Babylon is the Madam of the Red Lantern in the city of Scalentine, a tall attractive woman with no head for figures but a good arm for fighting – and a strong judge of character. When she’s asked to hunt down a missing girl, Enthemerlee , she ends up tussling with religious sects who see her as a sinner, helping to create the myths of an alien race and facing up to the past she ran away from over a decade ago – all in the space of a week or so.
The key to the enjoyment of this book is Babylon herself. It’s not that you haven’t seen this character in other fantasy novels before, but she’s always been a bit too perfect or ends up becoming the victim in some way. Smart but not a genius, attractive but not beautiful, strong but still vulnerable, Babylon is very, very human – nicely rounded out with complex motives and emotions and never unbelievable. Her voice is open, dry, self-aware and pulls you into to her inner thoughts and life without an obstacle.
While grounding us in such a realistic character, the author also lets us meet many different races in Babylon’s search through Scalentine, a Portal city that opens up to as many worlds and dimensions as you can imagine. Sebold deftly sketches distinct races for the reader with a few key characters introduced as potential suspects or witnesses. She showcase different cultures, languages and appearances, hinting at a depth that will invoke comparisons with Mos Eisley. That is, if Mos Eisley contained brothels and dual-phallused lizard sex. This colourful romp through the vibrant city is contrasted with tales of Babylon’s tutelage in Tiresana, a depleted land where the gods’ Avatars rule the people through small acts of magic.
This juxtaposition gives a good structure to the book, flipping between events happening on Scalentine and Babylon’s origin story - how she came to have such a strong instinct to protect women and why she seems so entranced by ‘fucking and fighting’. Her backstory is in fact one of the major strengths of the book, and I could have read an entire novel about her growing awareness that the Avatars may not be all they appear. As it is, the chapters are neatly divided. Sebold generates enough interest in both stories to not make you unhappy when you leave one for the other, yet keeps the chapters short so it doesn’t jar when you move back. Babylon’s voice when narrating her time growing up is wry; a mix of longing for the simple days of innocence and a nostalgia for the fool that she used to be, further endearing her to the reader with her lack of self-pity.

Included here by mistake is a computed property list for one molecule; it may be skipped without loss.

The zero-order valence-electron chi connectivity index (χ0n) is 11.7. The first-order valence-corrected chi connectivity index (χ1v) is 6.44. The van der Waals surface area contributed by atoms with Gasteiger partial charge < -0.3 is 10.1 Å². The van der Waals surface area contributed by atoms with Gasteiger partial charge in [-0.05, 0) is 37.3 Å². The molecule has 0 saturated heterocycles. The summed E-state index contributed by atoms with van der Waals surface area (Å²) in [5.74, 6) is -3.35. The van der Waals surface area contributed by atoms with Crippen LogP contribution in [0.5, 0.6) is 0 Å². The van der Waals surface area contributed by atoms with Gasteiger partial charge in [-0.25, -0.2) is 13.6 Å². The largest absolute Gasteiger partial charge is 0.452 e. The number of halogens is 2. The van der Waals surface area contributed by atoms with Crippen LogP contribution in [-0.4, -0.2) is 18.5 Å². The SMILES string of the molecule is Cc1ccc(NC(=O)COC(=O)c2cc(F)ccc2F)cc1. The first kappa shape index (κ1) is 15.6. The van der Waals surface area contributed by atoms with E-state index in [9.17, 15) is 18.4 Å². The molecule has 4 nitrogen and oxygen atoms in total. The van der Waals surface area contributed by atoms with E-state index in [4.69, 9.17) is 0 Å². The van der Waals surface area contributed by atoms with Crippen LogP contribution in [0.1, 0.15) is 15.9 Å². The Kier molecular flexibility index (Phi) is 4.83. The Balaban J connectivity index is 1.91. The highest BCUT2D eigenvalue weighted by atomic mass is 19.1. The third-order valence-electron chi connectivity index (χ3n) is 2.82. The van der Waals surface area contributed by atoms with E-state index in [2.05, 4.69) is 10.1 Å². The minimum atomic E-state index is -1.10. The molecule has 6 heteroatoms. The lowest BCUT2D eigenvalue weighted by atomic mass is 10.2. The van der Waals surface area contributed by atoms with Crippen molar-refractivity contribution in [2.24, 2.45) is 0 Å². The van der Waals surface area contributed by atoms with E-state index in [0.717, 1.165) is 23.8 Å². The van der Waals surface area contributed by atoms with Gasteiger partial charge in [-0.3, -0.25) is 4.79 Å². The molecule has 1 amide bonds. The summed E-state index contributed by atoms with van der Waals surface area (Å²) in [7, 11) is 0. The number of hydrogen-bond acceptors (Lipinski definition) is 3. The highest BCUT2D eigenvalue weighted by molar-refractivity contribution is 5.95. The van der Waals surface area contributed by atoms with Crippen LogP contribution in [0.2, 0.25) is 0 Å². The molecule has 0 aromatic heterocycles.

If I have any criticism of the book, it’s that there seems to be an awful lot of wandering around Scalentine asking people if they have seen Enthemerlee – which doesn’t make Babylon out to be the best detective on paper. A couple of plot strands seem to die out with their resolutions being played off page, which feels a little strange. There is also a romantic interlude towards the end that comes out of nowhere. It seems hurried, rather than being given the space to proceed at a more natural pace. But when the author is showing you the delights of her new town via such a fun, dry voice, it’s hard to take any umbrage to these minor issues.
Babylon Steel is the kind of book you want with you on holiday. Fast-paced, exciting and amusing with scenes of a sexual nature (good ones), I'm happy that there is already a sequel scheduled for next year. Sebold is a confident new voice in female-centric fantasy, and Babylon Steel deserves to stand out in a market filled with unrealistic heroines.
Lizzie is the Publicity Officer for the British Fantasy Society and lives in London with her fiancé and three cats. She prefers fantasy books and sci-fi films, which you can argue with her about on Twitter at @alittlebriton. She believes books to be a viable form of currency.